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Whitefish Security CEO to plead guilty to conspiracy to defraud Goguen https://adventurebase100.org/whitefish-security-ceo-to-plead-guilty-to-conspiracy-to-defraud-goguen/ https://adventurebase100.org/whitefish-security-ceo-to-plead-guilty-to-conspiracy-to-defraud-goguen/#respond Fri, 05 Nov 2021 22:57:00 +0000 https://adventurebase100.org/whitefish-security-ceo-to-plead-guilty-to-conspiracy-to-defraud-goguen/ [ad_1] The head of a Whitefish-based security firm whose ties to the city’s former police chief were recently confirmed in a complaint filed by the state Department of Justice’s oversight office has agreed to plead guilty to federal charges of defrauding local venture capitalist Michael Goguen out of millions of dollars and failed to pay […]]]>


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The head of a Whitefish-based security firm whose ties to the city’s former police chief were recently confirmed in a complaint filed by the state Department of Justice’s oversight office has agreed to plead guilty to federal charges of defrauding local venture capitalist Michael Goguen out of millions of dollars and failed to pay taxes on the money, according to new court documents.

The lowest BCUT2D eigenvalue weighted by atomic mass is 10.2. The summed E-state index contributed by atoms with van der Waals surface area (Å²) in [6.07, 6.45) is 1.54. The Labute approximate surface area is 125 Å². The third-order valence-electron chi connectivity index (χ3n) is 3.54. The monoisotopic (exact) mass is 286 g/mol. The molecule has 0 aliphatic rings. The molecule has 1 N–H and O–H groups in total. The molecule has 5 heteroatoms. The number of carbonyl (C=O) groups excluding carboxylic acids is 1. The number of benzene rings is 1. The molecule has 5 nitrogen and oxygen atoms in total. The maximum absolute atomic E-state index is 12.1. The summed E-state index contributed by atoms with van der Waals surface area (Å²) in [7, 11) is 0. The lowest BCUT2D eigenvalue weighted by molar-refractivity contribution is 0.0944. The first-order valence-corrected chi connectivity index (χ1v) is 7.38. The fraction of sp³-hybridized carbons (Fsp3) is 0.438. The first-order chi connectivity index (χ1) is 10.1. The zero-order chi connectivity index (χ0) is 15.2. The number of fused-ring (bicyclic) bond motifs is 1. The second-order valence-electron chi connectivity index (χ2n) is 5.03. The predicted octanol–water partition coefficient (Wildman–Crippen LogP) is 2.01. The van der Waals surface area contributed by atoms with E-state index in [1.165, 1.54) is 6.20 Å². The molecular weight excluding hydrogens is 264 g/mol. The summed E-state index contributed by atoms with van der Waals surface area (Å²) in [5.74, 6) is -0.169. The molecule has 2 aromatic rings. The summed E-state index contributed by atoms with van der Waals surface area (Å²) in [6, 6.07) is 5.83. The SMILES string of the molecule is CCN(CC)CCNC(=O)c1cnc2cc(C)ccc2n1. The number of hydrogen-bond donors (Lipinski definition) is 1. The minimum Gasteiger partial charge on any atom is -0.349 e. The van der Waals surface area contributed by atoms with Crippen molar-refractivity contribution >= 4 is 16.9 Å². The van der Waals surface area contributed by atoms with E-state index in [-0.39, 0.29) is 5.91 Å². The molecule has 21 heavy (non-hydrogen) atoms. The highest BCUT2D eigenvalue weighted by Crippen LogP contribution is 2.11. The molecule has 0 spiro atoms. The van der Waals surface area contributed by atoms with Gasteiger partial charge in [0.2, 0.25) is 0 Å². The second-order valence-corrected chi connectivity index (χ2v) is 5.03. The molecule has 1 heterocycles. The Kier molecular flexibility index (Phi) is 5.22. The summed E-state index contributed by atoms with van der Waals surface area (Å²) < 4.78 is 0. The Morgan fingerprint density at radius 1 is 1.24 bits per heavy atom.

Matthew A. Marshall, former CEO of Amyntor Group, is scheduled to appear for a plea change hearing Nov. 10 in U.S. District Court in Missoula, where he will admit federal crimes of wire fraud, money laundering and l tax evasion, under the terms of a plea agreement filed on November 4.

U.S. District Judge Donald Molloy is presiding over the case, with U.S. Assistant Attorney Timothy Racicot serving as lead prosecutor. Marshall is represented by Justin K. Gelfand of Margulis Felfand, LLC.

In return for Marshall’s guilty pleas, prosecutors will recommend that nine additional federal charges be dismissed. The plea deal recommends that Marshall pay Goguen restitution in the amount of $ 2,355,000 for the alleged wire fraud scheme and $ 899,327 to the Internal Revenue Service for tax evasion charges. He also recommends a reduction in Marshall’s level of infringement in exchange for his acceptance of liability, although the court is not bound by any of the recommendations set out in the plea deal.